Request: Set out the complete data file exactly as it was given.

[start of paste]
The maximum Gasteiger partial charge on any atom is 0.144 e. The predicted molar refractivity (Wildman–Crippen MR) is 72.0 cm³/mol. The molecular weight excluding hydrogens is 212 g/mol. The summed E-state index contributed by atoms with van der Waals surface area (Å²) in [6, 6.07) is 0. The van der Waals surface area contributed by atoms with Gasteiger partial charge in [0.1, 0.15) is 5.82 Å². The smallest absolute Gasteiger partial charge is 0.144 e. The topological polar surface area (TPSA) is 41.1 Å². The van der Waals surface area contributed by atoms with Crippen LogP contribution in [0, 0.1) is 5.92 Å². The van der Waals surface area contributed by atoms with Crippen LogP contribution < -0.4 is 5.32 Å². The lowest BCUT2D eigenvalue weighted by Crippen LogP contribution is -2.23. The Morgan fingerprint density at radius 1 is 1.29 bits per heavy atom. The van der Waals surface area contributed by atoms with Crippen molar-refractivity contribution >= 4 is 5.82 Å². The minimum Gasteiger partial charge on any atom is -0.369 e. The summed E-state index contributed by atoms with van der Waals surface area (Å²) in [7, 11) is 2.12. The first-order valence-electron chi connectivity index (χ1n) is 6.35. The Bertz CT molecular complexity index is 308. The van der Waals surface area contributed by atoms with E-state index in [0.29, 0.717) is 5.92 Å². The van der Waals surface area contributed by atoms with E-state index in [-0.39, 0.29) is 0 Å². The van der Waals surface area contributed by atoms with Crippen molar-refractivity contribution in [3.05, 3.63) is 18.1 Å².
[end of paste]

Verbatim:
The maximum Gasteiger partial charge on any atom is 0.144 e. The predicted molar refractivity (Wildman–Crippen MR) is 72.0 cm³/mol. The molecular weight excluding hydrogens is 212 g/mol. The summed E-state index contributed by atoms with van der Waals surface area (Å²) in [6, 6.07) is 0. The van der Waals surface area contributed by atoms with Gasteiger partial charge in [0.1, 0.15) is 5.82 Å². The smallest absolute Gasteiger partial charge is 0.144 e. The topological polar surface area (TPSA) is 41.1 Å². The van der Waals surface area contributed by atoms with Crippen LogP contribution in [0, 0.1) is 5.92 Å². The van der Waals surface area contributed by atoms with Crippen LogP contribution < -0.4 is 5.32 Å². The lowest BCUT2D eigenvalue weighted by Crippen LogP contribution is -2.23. The Morgan fingerprint density at radius 1 is 1.29 bits per heavy atom. The van der Waals surface area contributed by atoms with Crippen molar-refractivity contribution >= 4 is 5.82 Å². The minimum Gasteiger partial charge on any atom is -0.369 e. The summed E-state index contributed by atoms with van der Waals surface area (Å²) in [7, 11) is 2.12. The first-order valence-electron chi connectivity index (χ1n) is 6.35. The Bertz CT molecular complexity index is 308. The van der Waals surface area contributed by atoms with E-state index in [0.29, 0.717) is 5.92 Å². The van der Waals surface area contributed by atoms with E-state index in [-0.39, 0.29) is 0 Å². The van der Waals surface area contributed by atoms with Crippen molar-refractivity contribution in [3.05, 3.63) is 18.1 Å².